Friday, 25 March 2011

How to Make a Lady Swear!!!!!

The bar counter for The Leaky Cauldron has been glaring at me for a while now. It was a basic whitewood piece that I purchased on Ebay. I cut it down to size, removed the plain top and added a thick piece of painted and distressed balsa. The top was supposed to look like a solid wood counter roughened with wear and use.
Ever since I put the top on I have hated it! Balsa wood is fabulous to use but the thicker pieces have a horrible edge that soaks up paint and is resistant to all my very basic tools. I haven't been able to get the colour right and the nasty edge is all I notice every time I put it in place. 
 So, with a hundred and one other tasks to complete, I removed the top and sanded all the glue off.
 My idea was to make a new top with a framing edge. This new edging will hold slate tiles and I can stain it all up nicely. Much cleaner look, nowhere near so dominant.
I found a left over piece of banister rail which proved perfect as I could just slide the top along the pieces of balsa. I the only one to whom moulding measurements and angles are a complete mystery. I measure, I plan the angle, I cut and I never seem to have the right angle or my lengths are all wrong. So I try again and again. 
 Eventually cutting of little bits at a time I manage quite a decent corner and even get the longer length of the front of the bar sorted.
Gosh, looking good and very chuffed with my carpentry skills I reach for the remainder of my banister rail.......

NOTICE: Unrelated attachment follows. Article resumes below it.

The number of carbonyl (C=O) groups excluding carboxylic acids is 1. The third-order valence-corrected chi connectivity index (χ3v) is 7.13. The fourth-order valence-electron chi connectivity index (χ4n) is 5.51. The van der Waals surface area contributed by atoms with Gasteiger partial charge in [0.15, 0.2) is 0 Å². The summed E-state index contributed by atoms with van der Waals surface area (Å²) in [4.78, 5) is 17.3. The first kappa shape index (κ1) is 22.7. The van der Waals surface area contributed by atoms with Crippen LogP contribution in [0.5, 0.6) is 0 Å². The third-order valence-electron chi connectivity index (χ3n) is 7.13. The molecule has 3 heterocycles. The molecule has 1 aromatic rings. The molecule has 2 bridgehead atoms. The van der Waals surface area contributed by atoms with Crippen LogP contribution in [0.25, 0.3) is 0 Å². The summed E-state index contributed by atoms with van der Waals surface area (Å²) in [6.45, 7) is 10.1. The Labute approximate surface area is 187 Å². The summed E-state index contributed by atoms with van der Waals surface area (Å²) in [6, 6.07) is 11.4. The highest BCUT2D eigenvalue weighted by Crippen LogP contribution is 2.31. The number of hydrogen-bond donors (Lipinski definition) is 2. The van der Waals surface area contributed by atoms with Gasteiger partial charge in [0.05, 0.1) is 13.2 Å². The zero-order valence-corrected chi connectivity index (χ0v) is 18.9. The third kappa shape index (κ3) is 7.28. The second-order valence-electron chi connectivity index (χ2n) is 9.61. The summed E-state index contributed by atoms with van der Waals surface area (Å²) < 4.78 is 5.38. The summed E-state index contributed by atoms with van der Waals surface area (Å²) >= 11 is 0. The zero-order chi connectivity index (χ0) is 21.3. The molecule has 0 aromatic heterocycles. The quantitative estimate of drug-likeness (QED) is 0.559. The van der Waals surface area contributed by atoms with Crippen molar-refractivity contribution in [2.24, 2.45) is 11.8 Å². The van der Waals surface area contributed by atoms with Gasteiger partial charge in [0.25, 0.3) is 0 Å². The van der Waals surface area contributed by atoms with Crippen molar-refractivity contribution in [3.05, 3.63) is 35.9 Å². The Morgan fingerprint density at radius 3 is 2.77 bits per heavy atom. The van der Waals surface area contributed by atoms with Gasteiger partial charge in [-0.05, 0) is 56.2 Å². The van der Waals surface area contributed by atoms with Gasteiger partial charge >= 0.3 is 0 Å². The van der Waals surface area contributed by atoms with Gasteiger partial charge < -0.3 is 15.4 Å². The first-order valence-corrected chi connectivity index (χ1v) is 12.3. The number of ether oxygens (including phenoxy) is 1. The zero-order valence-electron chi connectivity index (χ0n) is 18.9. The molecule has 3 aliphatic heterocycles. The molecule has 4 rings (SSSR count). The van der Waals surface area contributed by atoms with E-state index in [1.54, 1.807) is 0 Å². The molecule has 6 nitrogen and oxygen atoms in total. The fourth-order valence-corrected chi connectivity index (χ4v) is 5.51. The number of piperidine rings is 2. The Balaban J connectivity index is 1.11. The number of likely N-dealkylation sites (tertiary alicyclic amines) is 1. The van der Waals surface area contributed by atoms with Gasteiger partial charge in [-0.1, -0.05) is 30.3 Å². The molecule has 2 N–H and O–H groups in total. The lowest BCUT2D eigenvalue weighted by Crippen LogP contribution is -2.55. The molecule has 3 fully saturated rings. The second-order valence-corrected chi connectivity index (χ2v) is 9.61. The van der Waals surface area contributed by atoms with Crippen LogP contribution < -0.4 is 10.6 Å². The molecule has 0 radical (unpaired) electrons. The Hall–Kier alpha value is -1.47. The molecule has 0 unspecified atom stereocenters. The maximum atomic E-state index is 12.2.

......the whole inch I have left!!! Why, oh why does this always happen! There are am feeling very pleased with myself and I have even saved money by using a left over piece and now I have to buy another piece of rail, travel to the shop and in the meantime forget how I managed to cut and angle the thing!! 
Swear?! I am surprised none of you heard me!!!


  1. LOL I feel your pain! Balsa wood does go horrid at the ends if you don't 'do' something to it. I used a craft knife and thick tweezers to score and break the end up and from looking solid etc.

    I cut my cornice for Slug and Jiggers last week, mitred ends are a nightmare to do, especially cornice/picture rail. I took some photo's of how to do them...alas I'm on blog posting break so I haven't shown them! I think I could have saved you a few swear words! lol You have done a pretty good job considering everything was against you!

    Michelle xxx

  2. I heard you dear :) Happens to me all the time, I refuse to put crown moulding up ever again. I think a slate counter will be stunning.

    Victoria ❤

  3. Nooooo Janice,you are not the only one !Always if I have to cut angles my nerves are on edge:-(!!! But you will see the counter will look much better after you just managed it.I also love the idea of setting tiles on it!Hugs,Jeannette

  4. Great idea using the bannister rail as trim! As far as the angle thing... been there, done that! You've done a great job so far. I'm sure you will figure it out!
    Hope you have a great weekend!

  5. Oh Janice been there, done that, thrown it across the room. I have got in my stash somewhere, a miniature mitre block, makes life so much easier. But can never find it when I need it..LOL x

  6. I think we've all had that problem at some time or other. I find Ronseal Wood Filler very useful and will hide a multitude of sins - it can even be sanded down and painted over.

    I must say I prefer the new top and the tiles on the front is a lovely detail.

  7. Nice to know I am not alone!
    To add insult to injury I could not get the same piece of bannister rail, have no idea where it came from, so had to but two new lengths today. Oh well at least I should not run out this time.

    Sad thing is , I have been using a mitre box, it's my cutting and measuring that is completely useless!

  8. I think lots of us can relate to these little dramas for sure! Better a little bad language than kicking the dog ;) Anyway, the counter looks really great.

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